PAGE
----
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Selection and testing of conifers

Summary

Successful tree improvement depends on the amount of heritable variation that exists within a species. The bulk of variation is exhibited at two levels - origin and within origin. This programme concerns the within origin variation of coniferous species and has been active since the late 1950s when work concentrated mainly on Scots pine (Pinus sylvestris). Since then attention has switched to a small number of species of which Sitka spruce (Picea sitchensis) is the most important.

There are currently breeding programmes for five coniferous species:

In the past there has also been limited work on Lodgepole pine (Pinus contorta).

Research objective

To improve the growth rate, quality and economic return of commercially planted coniferous species through selection and breeding.

Funders and partners

Forestry Commission logo
This research is funded by the Forestry Commission Tree Breeding for the Future programme and receives guidence from the Improving Conifer Timber Quality Steering Group.

European Flag
European contracts have included:

  • FAIR CT 95-0909:
    Towards a sustainable productive Douglas-fir forest of high quality raw material in Europe (EUDIREC)

    This ended in April 2000. Progeny test data collected under this contract assisted in the development of the Douglas fir breeding programme.
     
  • FAIR 5-CT 98-3354:
    Towards a European Larch wood chain

    This is now coming towards the end of its second year. Data is being collected in existing Hybrid larch progeny tests under this project allowing the further development of the JL and EL breeding populations. Field trials are also being established to allow the comparison of various improved seed lots collected from around Europe.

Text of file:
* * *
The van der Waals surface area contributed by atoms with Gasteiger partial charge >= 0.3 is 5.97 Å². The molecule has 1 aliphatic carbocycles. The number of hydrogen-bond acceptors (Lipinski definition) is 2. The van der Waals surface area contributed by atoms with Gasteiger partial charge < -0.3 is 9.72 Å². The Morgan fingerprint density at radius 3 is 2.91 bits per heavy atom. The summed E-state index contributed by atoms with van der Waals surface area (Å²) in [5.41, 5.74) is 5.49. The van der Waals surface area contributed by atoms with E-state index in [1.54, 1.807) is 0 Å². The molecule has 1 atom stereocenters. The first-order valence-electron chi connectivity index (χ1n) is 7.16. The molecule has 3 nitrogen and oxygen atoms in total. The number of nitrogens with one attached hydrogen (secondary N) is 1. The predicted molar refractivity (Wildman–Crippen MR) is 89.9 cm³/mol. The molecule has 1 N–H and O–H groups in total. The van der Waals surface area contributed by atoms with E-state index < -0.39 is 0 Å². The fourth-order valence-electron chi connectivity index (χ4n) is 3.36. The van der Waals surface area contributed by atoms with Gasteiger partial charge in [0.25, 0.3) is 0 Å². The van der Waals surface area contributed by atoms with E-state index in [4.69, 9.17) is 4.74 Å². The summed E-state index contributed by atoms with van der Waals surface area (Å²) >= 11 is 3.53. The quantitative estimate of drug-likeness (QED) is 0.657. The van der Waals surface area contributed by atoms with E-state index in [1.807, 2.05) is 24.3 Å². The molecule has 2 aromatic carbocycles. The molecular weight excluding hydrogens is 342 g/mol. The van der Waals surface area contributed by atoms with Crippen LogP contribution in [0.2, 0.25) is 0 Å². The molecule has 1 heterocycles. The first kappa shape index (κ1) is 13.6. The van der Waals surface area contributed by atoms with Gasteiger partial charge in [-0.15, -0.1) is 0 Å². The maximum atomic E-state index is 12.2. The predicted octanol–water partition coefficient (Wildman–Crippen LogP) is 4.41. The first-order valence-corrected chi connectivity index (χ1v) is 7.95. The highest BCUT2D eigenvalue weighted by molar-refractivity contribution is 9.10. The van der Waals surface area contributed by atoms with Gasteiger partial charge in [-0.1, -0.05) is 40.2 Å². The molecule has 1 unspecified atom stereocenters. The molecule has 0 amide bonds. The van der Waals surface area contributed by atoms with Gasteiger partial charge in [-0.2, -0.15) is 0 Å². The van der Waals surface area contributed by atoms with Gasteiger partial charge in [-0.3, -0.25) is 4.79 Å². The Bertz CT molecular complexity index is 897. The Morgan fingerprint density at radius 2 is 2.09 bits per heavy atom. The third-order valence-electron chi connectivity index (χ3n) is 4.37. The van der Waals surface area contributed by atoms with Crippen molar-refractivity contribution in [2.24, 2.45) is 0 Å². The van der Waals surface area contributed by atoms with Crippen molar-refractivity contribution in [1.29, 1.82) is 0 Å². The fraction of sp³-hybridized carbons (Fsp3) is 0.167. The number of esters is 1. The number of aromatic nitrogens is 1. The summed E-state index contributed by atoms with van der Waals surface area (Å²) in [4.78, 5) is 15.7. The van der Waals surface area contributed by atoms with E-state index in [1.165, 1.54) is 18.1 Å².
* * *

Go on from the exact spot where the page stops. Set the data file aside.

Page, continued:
Forestry Commission policy

The Forestry Commission subscribes on behalf of the United Kingdom to EUFORGEN, the European Forest Genetic Resources Programme set up in response to the Strasbourg Resolution S2.

This programme remains one of the core elements of the ‘economic’ pillar contributing to sustainable forest management as describe in the UK Forestry Standard (2004).  The objective of economic and efficient timber production, of which this programme is key, remains an important element of the Forestry Strategies of England, Scotland and Wales. 

Status

This programme is continuous and has been running for a number of years. The specification and plans supporting this work will be subject to review in 2005.

Annual Summary of Research (2003-4)

Current activities:

  • The last of the first round of progeny tests designed to estimate parental breeding values for outstanding species are now being measured. Breeding and production populations will soon be finalised for the Larches, Douglas fir and Sitka spruce of Washington origin.
     
  • Huge amounts of data have been collected over the years regarding the genetic value of parental trees. Efforts are being made to ensure these data are easily available through seed, pollen, family mixture and breeding population databases. Systems of Best Linear Unbiased Predictor (BLUP) analysis are currently being put into place to help get maximum genetic information from field collected data.
      
  • Marker Aided Selection (MAS) is identifying molecular markers (bands on a gel) associated with extremes of variation e.g. very high wood density, very good stem form, very good frost resistance. If successful, breeders could dispense with expensive field trials and extra gain will get out to the forest managers quicker than by traditional means. Large scale field trials are planned for establishment over three sites in spring 2005.

Contact

Genetic testing

Steve Lee
Forest Research
Northern Research Station
Roslin
Midlothian EH25 9SY

Tel: 0131 445 2176
Fax: 0131 445 5124
Email: steve.lee@forestry.gsi.gov.uk

Marker Aided Selection

Joan Cottrell
Forest Research
Northern Research Station
Roslin
Midlothian EH25 9SY

Tel: 0131 445 2176
Fax: 0131 445 5124
Email: joan.cottrell@forestry.gsi.gov.uk

        

What's of interest

Vegetative propagation and deployment of varieties (a.k.a. clonal forestry) - the scope for Europe

Meeting held in Liverpool, England under the auspices of EU 6th Framework Programme ' TreeBreedEx'.
(April 2009)

An in depth look at clonal forestry operations taking place today and asking the question 'When will it become common place in Europe?' Abstract and presentations by tree breeders and social foresters.


Clonal forestry -
Who are you kidding?

Meeting of the Nordic Group for the Management of Genetic Resources of Trees
(Sept 2002)

Topics included:

  • State of clonal forestry, techniques and production;
  • Benefits of clonal forestry;
  • Commercialisation and public acceptance.

Related pages

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